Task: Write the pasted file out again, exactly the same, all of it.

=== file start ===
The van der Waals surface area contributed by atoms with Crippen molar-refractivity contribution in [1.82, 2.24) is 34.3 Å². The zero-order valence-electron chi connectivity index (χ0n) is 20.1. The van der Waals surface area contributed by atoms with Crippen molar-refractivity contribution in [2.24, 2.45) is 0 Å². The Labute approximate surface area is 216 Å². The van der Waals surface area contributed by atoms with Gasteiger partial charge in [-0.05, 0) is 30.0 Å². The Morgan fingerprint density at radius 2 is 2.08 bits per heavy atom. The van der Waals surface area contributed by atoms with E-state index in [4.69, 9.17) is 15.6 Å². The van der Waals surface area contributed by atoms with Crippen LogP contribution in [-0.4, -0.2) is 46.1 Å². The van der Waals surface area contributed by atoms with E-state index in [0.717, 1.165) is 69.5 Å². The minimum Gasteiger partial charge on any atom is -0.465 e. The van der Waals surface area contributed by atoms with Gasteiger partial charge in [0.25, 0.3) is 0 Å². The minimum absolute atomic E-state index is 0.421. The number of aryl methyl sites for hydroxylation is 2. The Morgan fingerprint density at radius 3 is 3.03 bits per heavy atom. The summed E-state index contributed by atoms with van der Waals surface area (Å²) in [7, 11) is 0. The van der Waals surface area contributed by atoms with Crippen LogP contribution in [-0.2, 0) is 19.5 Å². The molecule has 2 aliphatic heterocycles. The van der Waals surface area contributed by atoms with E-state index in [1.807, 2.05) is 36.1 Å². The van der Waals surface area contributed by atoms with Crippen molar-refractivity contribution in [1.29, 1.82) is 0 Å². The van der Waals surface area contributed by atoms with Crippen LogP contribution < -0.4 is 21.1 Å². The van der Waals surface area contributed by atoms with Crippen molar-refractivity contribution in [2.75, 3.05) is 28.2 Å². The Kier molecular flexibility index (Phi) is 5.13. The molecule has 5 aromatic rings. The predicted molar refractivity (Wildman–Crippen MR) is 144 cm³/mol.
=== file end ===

The van der Waals surface area contributed by atoms with Crippen molar-refractivity contribution in [1.82, 2.24) is 34.3 Å². The zero-order valence-electron chi connectivity index (χ0n) is 20.1. The van der Waals surface area contributed by atoms with Crippen molar-refractivity contribution in [2.24, 2.45) is 0 Å². The Labute approximate surface area is 216 Å². The van der Waals surface area contributed by atoms with Gasteiger partial charge in [-0.05, 0) is 30.0 Å². The Morgan fingerprint density at radius 2 is 2.08 bits per heavy atom. The van der Waals surface area contributed by atoms with E-state index in [4.69, 9.17) is 15.6 Å². The van der Waals surface area contributed by atoms with Crippen LogP contribution in [-0.4, -0.2) is 46.1 Å². The van der Waals surface area contributed by atoms with E-state index in [0.717, 1.165) is 69.5 Å². The minimum Gasteiger partial charge on any atom is -0.465 e. The van der Waals surface area contributed by atoms with Gasteiger partial charge in [0.25, 0.3) is 0 Å². The minimum absolute atomic E-state index is 0.421. The number of aryl methyl sites for hydroxylation is 2. The Morgan fingerprint density at radius 3 is 3.03 bits per heavy atom. The summed E-state index contributed by atoms with van der Waals surface area (Å²) in [7, 11) is 0. The van der Waals surface area contributed by atoms with Crippen LogP contribution in [-0.2, 0) is 19.5 Å². The molecule has 2 aliphatic heterocycles. The van der Waals surface area contributed by atoms with E-state index in [1.807, 2.05) is 36.1 Å². The van der Waals surface area contributed by atoms with Crippen molar-refractivity contribution in [1.29, 1.82) is 0 Å². The van der Waals surface area contributed by atoms with Crippen LogP contribution < -0.4 is 21.1 Å². The van der Waals surface area contributed by atoms with Crippen molar-refractivity contribution in [2.75, 3.05) is 28.2 Å². The Kier molecular flexibility index (Phi) is 5.13. The molecule has 5 aromatic rings. The predicted molar refractivity (Wildman–Crippen MR) is 144 cm³/mol.